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THE INDIVIDUAL STUDY. Especially: “Supporting Material” the best process text choices. 1. Appropriate choice of text for the task . Texts we enjoy as entertainment may not be suitable for this purpose. Constraints on Selection of Texts for Individual Study.

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the individual study


  • “Supporting Material”
  • the best process
  • text choices
1. Appropriate choice of text for the task.
  • Texts we enjoy as entertainment may not be suitable for this purpose.
constraints on selection of texts for individual study
Constraints on Selection of Texts for Individual Study
  • Students may choose, for their individual study, authors whose works are on the list of prescribed texts or other authors. They may include a visual text in their individual study. However, the curriculum statement does not permit more than two visual texts in total to be studied by any student.

from the SACE Board’s English Learning Area Manual

constraints on selection of texts for individual study1
Constraints on Selection of Texts for Individual Study
  • A sequel to a text is not suitable for inclusion in the individual study because such a text selection makes it difficult for students to address the criteria for assessment effectively. Two works by the same author that are not a sequence may be suitable for study.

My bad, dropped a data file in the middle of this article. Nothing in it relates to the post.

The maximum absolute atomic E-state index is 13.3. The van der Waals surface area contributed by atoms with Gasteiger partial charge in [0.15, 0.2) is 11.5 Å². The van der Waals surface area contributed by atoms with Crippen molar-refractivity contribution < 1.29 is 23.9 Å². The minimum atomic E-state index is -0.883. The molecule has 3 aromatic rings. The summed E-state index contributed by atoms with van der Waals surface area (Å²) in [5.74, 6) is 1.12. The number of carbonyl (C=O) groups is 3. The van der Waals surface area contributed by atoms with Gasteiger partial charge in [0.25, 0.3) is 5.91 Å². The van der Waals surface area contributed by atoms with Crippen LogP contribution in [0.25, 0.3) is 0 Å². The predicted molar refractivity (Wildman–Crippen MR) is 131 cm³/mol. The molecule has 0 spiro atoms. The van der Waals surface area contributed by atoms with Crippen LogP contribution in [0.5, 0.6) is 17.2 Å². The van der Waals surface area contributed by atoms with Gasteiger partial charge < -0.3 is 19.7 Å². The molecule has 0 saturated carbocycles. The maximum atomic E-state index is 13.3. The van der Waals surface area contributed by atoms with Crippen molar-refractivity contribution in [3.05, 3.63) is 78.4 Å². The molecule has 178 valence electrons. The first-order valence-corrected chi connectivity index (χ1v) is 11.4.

from English Learning Area Manual, SSABSA

2. Supporting Material should include evidence which supports the FOUR different stages of the study:
  • Comprehension
  • Analysis
  • Linking
  • Critical Essay
4.The Study should be personalised to accommodate your preferred learning style(s) at least in its formative stages.
5. In creating the Supporting Material you may utilise some or all of the following:
  • Thinking skills
  • Cooperative learning
  • Graphic Organisers
  • ‘Formal’ analytical methods
  • Oral presentations
6. Here are some suggestions regarding what could be included in the Supporting Material:
  • Orals formal and informal  individual / group / class presentation
  • Sticky notes in texts
  • Web searches
  • Research time / setting/ author / text / associated works
  • General notes
  • Reviews / articles annotated
  • Visual diagrams eg T charts / KWL Charts / Network trees / Mind maps etc.
Blog Entries
  • Meetings with the teacher
  • ‘Formal’ analytical methods  Plot / setting / characters / ideas / techniques etc.
  • Possible essay foci
  • Possible essay questions